After hours of study sessions and practice tests, several juniors and sophomores have prepared to take the PSAT Oct. 14. Participating RBHS students will take the standardized test at either Forum Christian Church or the MSHSAA building. Although sophomores and juniors are usually accepted to take the test, this year, sophomores have been turned away.
Director of guidance Betsy Jones said the decision to refuse underclassmen of the test came down to spots and the tests available.
“For three years in a row now we have had a large unused test fee, [so] we decided that we were going to decrease our order [of tests],” Jones said. “Then, for whatever reason, more students than ever have been requesting to test. We have to give priority to juniors because for [them], this is the year the PSAT could qualify them for the National Merit program.”
Considering that many seniors recently named National Merit Semifinalists took the PSAT as a sophomore, those that were refused from taking the test this year have expressed concern.
Senior Zoya Khan, a National Merit Semifinalist who took the PSAT as a sophomore, has reaped many benefits by taking the test early on, including her success in becoming a semifinalist.
“I got to experience taking the test in the exact structure it would be taken when it was important for National Merit,” Khan said. “It got me used to the high stress environment of test taking. It was a great opportunity to get some experience in terms of the PSAT.”
Sophomores will have a different testing experience this year though. Throughout the past few years, RBHS has had over 50 tests left unused. This, paired with an unprecedented overflow of students willing to take the test, prompted CPS to refuse the PSAT to sophomores this year. Compared to last year, RBHS and HHS — the schools that order the tests — requested 35 fewer tests than previous years, reducing the original order of tests from 200 to 165.
Along with these changes came even more alterations to the traditional PSAT. Rather than hosting two test days, this year the district is hosting a single day of testing on Oct. 14, despite having two test days at their disposal. Next year, however, Jones said the school will resume offering Wednesday and Saturday test days.
“PSAT has changed the way they do things, [and] the test has completely changed. What I know is that they’ve made the test [where] guessing doesn’t count against you, whereas before if you guessed you lost points,” Jones said. “They also made the test much more straightforward. In the past, the reading passages [had] very hard names [that] students of the United States might not be familiar with.”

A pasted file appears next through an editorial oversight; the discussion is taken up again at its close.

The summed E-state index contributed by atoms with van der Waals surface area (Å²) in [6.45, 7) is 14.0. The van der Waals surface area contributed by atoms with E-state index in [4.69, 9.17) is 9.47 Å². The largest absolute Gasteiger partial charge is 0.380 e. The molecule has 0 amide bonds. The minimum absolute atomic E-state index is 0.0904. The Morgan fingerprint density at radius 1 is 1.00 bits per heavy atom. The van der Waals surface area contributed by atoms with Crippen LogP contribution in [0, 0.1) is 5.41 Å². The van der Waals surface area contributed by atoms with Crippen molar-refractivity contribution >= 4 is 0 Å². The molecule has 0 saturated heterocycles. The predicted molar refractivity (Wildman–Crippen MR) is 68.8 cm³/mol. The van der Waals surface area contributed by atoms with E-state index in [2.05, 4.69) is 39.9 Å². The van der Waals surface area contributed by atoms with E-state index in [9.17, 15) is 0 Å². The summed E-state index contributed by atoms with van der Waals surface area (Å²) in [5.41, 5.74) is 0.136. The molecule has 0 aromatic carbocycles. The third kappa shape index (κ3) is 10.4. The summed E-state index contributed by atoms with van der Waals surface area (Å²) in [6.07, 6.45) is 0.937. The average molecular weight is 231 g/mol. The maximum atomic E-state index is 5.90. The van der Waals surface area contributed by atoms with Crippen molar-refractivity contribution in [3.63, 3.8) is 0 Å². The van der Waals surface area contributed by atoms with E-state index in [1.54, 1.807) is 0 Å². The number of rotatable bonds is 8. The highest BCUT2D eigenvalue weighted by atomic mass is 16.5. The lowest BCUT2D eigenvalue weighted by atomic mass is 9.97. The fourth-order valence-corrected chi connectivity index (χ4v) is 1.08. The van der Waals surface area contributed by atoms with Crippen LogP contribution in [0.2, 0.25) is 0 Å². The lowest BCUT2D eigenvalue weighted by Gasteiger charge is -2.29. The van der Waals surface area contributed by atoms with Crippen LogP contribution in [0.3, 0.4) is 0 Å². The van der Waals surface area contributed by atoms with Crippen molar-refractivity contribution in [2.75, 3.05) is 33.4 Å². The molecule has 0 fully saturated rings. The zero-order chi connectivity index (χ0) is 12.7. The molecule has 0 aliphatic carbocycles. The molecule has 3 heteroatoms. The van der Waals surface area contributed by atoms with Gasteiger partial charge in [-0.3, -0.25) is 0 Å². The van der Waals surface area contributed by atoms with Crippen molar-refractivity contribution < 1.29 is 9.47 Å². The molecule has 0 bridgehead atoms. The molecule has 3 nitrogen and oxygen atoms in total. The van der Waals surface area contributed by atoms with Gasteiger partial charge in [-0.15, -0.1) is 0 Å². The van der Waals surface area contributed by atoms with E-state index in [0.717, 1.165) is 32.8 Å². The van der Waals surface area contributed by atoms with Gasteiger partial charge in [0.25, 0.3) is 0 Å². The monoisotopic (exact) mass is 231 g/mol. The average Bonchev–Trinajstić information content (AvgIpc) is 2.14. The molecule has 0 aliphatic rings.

Although underclassmen cannot take the test this time around, Jones said there is a chance the district will be hosting a PSAT spring assessment for the sophomores that were turned away.
Despite sophomores being denied the test, Khan believes they are not missing out on opportunities.
“It is easy to replicate the experience if you get a practice test and take it sitting down and timed without any distractions at home,” Khan said. “Of course, that does require more motivation.”
With many obvious benefits to taking the PSAT, its potential for expanded opportunities might just be the reason behind the increase in students signing up. Junior Jordon Smith is one of the many students taking the PSAT with hopes to advance their future.
“I’m very interested in athletic training,” Smith said. “My parents and I thought it would be a good opportunity for me to try and get a scholarship to a university with a great athletic training program.”
Similar to Khan, he also believes the sophomores are not at a huge disadvantage.
“I don’t think the sophomores are necessarily missing out on taking [the test],” Smith said. “They’ll have opportunities either in the spring or their junior year for sure.”
Even though the PSAT will be delayed for sophomores until spring, Khan believes the test is a valuable experience that holds numerous opportunity for those who decide to take it.
“While it is unfortunate sophomores can’t take the PSAT early, the fact that more juniors are taking it is a good thing,” Khan said. “It means that more students are learning about the PSAT and the doors it opens. Hopefully more students will be able to score well and not only potentially receive scholarships but also be better prepared for the SAT.”